US Long-Term Ecological Research Network

LTREB Lake Mývatn Midge Infall 2008-2011

Abstract
Adjacent ecosystems are influenced by organisms that move across boundaries, such as insects with aquatic larval stages and terrestrial adult stages that transport energy and nutrients from water to land. However, the ecosystem-level effect of aquatic insects on land has generally been ignored, perhaps because the organisms themselves are individually small. At the naturally productive Lake Mývatn, Iceland we measured relative midge density on land using passive aerial infall traps during the summers 2008-2011. These traps, a cup with a small amount of lethal preservative, were placed along transects perpendicular to the lake edge and extending ~150-500 m into the shoreline ecosystem and were sampled approximately weekly from May-August. The measurements of midge relative abundance over land were then used to develop a local maximum decay function model to predict proportional midge deposition with distance from the lake (Dreyer et al. <em>in press</em>). In general, peak midge deposition occurrs 20-25 m inland and 70% of midges are deposited within 100 m of shore.
Additional Information
<p>Portions of Abstract and methods edited excerpt from Dreyer et al. <em>in Press</em> which was derived, in part, from these data.</p>
Contact
Dataset ID
306
Date Range
-
Maintenance
On-going
Metadata Provider
Methods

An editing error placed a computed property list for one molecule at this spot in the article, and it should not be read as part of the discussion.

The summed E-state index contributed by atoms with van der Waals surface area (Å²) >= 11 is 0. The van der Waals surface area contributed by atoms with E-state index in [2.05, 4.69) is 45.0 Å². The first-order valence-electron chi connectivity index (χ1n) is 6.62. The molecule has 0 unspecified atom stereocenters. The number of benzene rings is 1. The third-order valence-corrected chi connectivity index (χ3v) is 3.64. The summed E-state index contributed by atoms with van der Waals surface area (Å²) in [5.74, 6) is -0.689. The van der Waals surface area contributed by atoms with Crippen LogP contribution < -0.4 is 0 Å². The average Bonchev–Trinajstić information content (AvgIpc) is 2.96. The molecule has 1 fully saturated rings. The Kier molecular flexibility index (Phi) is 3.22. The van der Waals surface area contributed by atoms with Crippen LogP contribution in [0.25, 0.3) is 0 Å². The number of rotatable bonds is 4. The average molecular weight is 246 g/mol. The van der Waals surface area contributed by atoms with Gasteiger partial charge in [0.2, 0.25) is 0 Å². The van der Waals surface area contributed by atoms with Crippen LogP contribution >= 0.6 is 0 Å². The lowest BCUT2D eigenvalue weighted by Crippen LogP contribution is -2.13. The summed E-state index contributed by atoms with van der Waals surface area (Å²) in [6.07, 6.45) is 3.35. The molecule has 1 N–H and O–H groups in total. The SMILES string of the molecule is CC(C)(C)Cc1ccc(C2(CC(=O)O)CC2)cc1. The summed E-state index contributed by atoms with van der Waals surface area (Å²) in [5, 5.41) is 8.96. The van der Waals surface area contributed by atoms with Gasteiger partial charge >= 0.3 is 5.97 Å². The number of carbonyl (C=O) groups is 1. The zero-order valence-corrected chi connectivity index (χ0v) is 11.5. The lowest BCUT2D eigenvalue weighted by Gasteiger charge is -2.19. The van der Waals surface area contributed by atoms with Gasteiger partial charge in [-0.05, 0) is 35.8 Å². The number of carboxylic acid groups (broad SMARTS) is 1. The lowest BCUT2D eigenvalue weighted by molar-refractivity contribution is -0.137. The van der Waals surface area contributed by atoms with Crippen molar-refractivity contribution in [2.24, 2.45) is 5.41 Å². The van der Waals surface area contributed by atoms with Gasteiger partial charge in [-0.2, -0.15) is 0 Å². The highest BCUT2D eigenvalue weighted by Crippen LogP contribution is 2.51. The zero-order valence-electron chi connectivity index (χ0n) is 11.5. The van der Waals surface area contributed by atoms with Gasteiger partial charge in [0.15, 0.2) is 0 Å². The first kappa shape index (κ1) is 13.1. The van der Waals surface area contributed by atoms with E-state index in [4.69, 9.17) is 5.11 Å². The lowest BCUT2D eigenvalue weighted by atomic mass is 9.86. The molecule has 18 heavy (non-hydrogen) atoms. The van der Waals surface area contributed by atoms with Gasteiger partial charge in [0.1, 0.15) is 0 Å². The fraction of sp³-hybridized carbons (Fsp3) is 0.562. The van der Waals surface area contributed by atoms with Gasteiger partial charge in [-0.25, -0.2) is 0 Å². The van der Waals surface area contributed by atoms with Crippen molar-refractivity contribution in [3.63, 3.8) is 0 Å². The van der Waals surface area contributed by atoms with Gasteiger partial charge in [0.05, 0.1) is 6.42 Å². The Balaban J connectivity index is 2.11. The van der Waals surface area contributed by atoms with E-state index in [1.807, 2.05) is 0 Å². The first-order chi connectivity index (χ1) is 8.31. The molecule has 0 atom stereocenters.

I. Study System Lake Mývatn, Iceland (65&deg;36 N, 17&deg;0&prime; W) is a large (38 km<sup>2</sup>) shallow (4 m max depth) lake divided into two large basins that function mostly as independent hydrologic bodies (Ólafsson 1979). The number of non-biting midge (Diptera: Chironomidae) larvae on the lake bottom is high, but variable: midge production between 1972-74 ranged from 14-100 g ash-free dw m<sup>-2</sup> yr<sup>-1</sup>, averaging 28 g dw m<sup>-2</sup> yr<sup>-1</sup> (Lindegaard and Jónasson 1979). The midge assemblage is mostly comprised of two species (&gt; 90% of total individuals), Chironomus islandicus (Kieffer) and Tanytarsus gracilentus (Holmgren) that feed as larvae in the sediment in silken tubes by scraping diatoms, algae, and detritus off the lake bottom (Lindegaard and Jónasson 1979). At maturity (May-August) midge pupae float to the lake surface, emerge as adults, and fly to land, forming large mating swarms around the lake (Einarsson et al. 2004, Gratton et al. 2008). On land, midges are consumed by terrestrial predators (Dreyer et al. 2012, Gratton et al. 2008), or enter the detrital pool upon death (Gratton et al. 2008, Hoekman et al. 2012). Midge populations naturally cycle with 5-8 year periodicity, with abundances fluctuating by 3-4 orders of magnitude (Einarsson et al. 2002, Ives et al. 2008). II. Midge Infall Measurement We deployed eleven transects of passive, lethal aerial infall traps arrayed at variable distances from Lake Mývatn to estimate relative midge abundance on shore during the summers 2008-2011. Each transect was perpendicular to the lake edge, with traps located at approximately 5, 50, 150, and 500 m (where possible) from shore for a total of 31 traps around the lake. Sampling locations were recorded using GPS and precise distances from the lake were calculated within a geographic information system. Traps consisted of a single 1000 mL clear plastic cup (0.0095 m<sup>2</sup> opening) affixed 1 m above the ground on a stake and filled with 300-500 mL of a 1:1 mixture of water and ethylene glycol and a trace amount of unscented detergent to capture, kill, and preserve insects landing on the surface of the liquid (Gratton et al. 2008, Dreyer et al. 2012). Midges and other insects were emptied from the traps weekly and the traps were reset immediately, thus collections span the entirety of each summer. III. Identification, Counts, and Conversions Midges were counted and identified to morphospecies, small and large. The midge (Diptera,Chrionomidae) assemblage at Mývatn is dominated by two species, Chironomus islandicus (Kieffer)(large, 1.1 mg dw) and Tanytarsus gracilentus (Holmgren)(small, 0.1 mg dw), together comprising 90 percent of total midge abundance (Lindegaard and Jonasson 1979). First, the midges collected in the infall traps were spread out in trays, and counted if there were only a few. Some midges were only identified to the family level of Simuliidae, and other arthropods were counted and categorized as the group, others. Arthropods only identified to the family level Simuliidae or classified as others were not dually counted as Chironomus islandicus or Tanytarsus gracilentus . If there were many midges, generally if there were hundreds to thousands, in an infall trap, subsamples were taken. Subsampling was done using plastic rings that were dropped into the tray. The rings were relatively small compared to the tray, about 2 percent of the area of a tray was represented in a ring. The area inside a ring and the total area of the trays were also measured. Note that different sized rings and trays were used in subsample analysis. These are as follows, trays, small (area of 731 square centimeters), &ldquo;large1&rdquo; (area of 1862.40 square centimeters), and large2 (area of 1247 square centimeters). Rings, standard ring (diameter of 7.30 centimeters, subsample area is 41.85 square centimeters) and small ring (diameter of 6.5 centimeters, subsample area is 33.18 square centimeters). A small ring was only used to subsample trays classified as type &ldquo;large2.&rdquo;The fraction subsampled was then calculated depending on the size of the tray and ring used for the subsample analysis. If the entire tray was counted and no subsampling was done then the fraction subsampled was assigned a value of 1.0. If subsampling was done the fraction subsampled was calculated as the number of subsamples taken multiplied by the fraction of the tray that a subsample ring area covers (number of subsamples multiplied by (ring area divided by tray area)). Note that this is dependent on the tray and ring used for subsample analysis. Finally, the number of midges in an infall trap accounting for subsampling was calculated as the raw count of midges divided by the fraction subsampled (raw count divided by fraction subsampled).Other metrics such as total insects in meters squared per day, and total insect biomass in grams per meter squared day can be calculated with these data. In addition to the estimated average individual midge masses in grams, For 2008 through 2010 average midge masses were calculated as, Tanytarsus equal to .0001104 grams, Chironomus equal to .0010837 grams. For 2011 average midge masses were, Tanytarsus equal to .000182 grams, Chironomus equal to .001268 grams.